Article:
Some manufacturers – including VW – have geared their product strategy entirely towards battery electric drive systems. VW intends to sell 22 million battery electric vehicles worldwide by 2028. Other manufacturers are committed to greater technological openness and are also developing battery-independent electric drives.
At the forefront of this trend are drives that work with hydrogen fuel cells. Fuel cell technology is not new. Intensive research has been conducted on it since the mid-1990s and it was long considered the drive alternative to the classic combustion engine. Its main advantage is that the drive is absolutely emission-free. Only water vapour escapes from the exhaust. The fuel cell is also ahead of the battery electric drive in terms of range and duration of the refuelling process.
A further aspect is particularly important for employees in the automotive industry and its suppliers, since the production of fuel cell technology is in many respects structurally and from a manufacturing point of view similar to that of the combustion engine. The fuel cell requires significantly more metallic components than a battery electric drive. The added value that exists primarily in the supply industry could be rededicated within the industry and thus at least partially secured.
The fact that fuel cell technology does not require a battery is a very important aspect for the operation of commercial vehicles. The batteries, which are still very heavy for long ranges, reduce the payload required for economical operation. The long charging times of the batteries reduce the operating times and call into question the economically sensible use. This is a strong indication that hydrogen as an energy carrier will be indispensable in the future, especially in long-distance and heavy-duty transport.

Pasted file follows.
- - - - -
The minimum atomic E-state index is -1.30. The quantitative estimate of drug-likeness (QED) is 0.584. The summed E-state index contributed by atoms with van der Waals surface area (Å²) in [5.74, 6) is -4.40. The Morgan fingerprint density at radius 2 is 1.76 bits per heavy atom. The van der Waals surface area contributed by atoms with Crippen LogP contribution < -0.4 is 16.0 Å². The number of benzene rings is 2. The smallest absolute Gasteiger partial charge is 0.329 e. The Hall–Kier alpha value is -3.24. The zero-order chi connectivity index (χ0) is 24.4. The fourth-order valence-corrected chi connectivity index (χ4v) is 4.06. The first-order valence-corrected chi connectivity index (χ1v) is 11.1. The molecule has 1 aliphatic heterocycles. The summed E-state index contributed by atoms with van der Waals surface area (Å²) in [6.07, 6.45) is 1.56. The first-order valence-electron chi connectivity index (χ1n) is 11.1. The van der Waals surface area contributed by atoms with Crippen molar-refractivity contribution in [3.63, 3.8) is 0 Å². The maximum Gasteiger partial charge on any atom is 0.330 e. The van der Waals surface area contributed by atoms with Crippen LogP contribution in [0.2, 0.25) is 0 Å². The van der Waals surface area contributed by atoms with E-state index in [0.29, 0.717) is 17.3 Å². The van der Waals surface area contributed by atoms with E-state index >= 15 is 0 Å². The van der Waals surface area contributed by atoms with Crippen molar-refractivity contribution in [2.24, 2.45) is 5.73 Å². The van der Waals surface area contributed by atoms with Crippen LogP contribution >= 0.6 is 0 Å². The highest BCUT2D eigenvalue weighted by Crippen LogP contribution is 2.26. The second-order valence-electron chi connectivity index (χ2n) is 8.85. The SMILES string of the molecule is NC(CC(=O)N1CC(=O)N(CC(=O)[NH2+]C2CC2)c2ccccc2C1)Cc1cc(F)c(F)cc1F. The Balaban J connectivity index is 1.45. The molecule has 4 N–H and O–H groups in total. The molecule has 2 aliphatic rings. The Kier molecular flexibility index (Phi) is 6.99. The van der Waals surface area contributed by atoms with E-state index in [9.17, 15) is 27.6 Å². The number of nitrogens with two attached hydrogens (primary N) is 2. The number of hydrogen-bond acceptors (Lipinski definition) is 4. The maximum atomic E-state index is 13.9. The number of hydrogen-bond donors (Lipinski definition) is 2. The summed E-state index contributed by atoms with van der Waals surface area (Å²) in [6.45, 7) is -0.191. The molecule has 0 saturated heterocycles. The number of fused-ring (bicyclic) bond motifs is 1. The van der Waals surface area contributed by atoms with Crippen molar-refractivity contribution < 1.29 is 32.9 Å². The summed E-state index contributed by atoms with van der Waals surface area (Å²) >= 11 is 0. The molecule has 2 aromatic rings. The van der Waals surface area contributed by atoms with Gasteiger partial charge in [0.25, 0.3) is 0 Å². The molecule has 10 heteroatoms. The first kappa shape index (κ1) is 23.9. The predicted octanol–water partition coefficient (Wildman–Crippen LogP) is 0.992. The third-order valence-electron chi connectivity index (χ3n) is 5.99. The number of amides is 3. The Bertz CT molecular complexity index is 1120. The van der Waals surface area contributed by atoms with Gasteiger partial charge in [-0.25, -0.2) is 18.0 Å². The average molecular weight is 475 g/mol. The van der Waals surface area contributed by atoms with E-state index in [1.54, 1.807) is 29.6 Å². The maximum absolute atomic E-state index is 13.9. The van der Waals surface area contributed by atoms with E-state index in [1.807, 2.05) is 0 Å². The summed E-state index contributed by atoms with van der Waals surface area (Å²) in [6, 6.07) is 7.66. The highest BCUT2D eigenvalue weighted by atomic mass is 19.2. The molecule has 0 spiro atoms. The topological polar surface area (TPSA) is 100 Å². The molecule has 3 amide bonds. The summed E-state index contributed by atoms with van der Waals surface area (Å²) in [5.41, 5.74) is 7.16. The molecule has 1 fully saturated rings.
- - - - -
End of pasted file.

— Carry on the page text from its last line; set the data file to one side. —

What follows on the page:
The German government has now also taken this into account. For example, the purchase premium of € 6,000 is explicitly also valid for cars with fuel cell drive. An incentive programme for commercial vehicles is currently being planned. Here, too, the Federal Government will not be able to avoid promoting hydrogen technology. Also the use of synthetic fuels would have to be considered by the politicians, because then we would have an immediate reduction of CO2 and the technology of the burner would not be questioned.
If the German automotive industry wants to maintain its leading international position, it must commit itself to technological openness with regard to the development of non-fossil propulsion systems. This can be seen by taking a look at the main sales markets. China, the world’s largest market, has probably committed itself to battery electric mobility due to government regulation. The North American market also appears to be tending in this direction. In view of their scarcity of raw materials, countries such as Japan and South Korea think much more openly about technology and rely on battery-independent drive systems such as hydrogen technology. To be able to serve all markets worldwide, the German automotive industry needs differentiated products in all drive systems. Only in this way will we be able to maintain our export and thus our international competitiveness.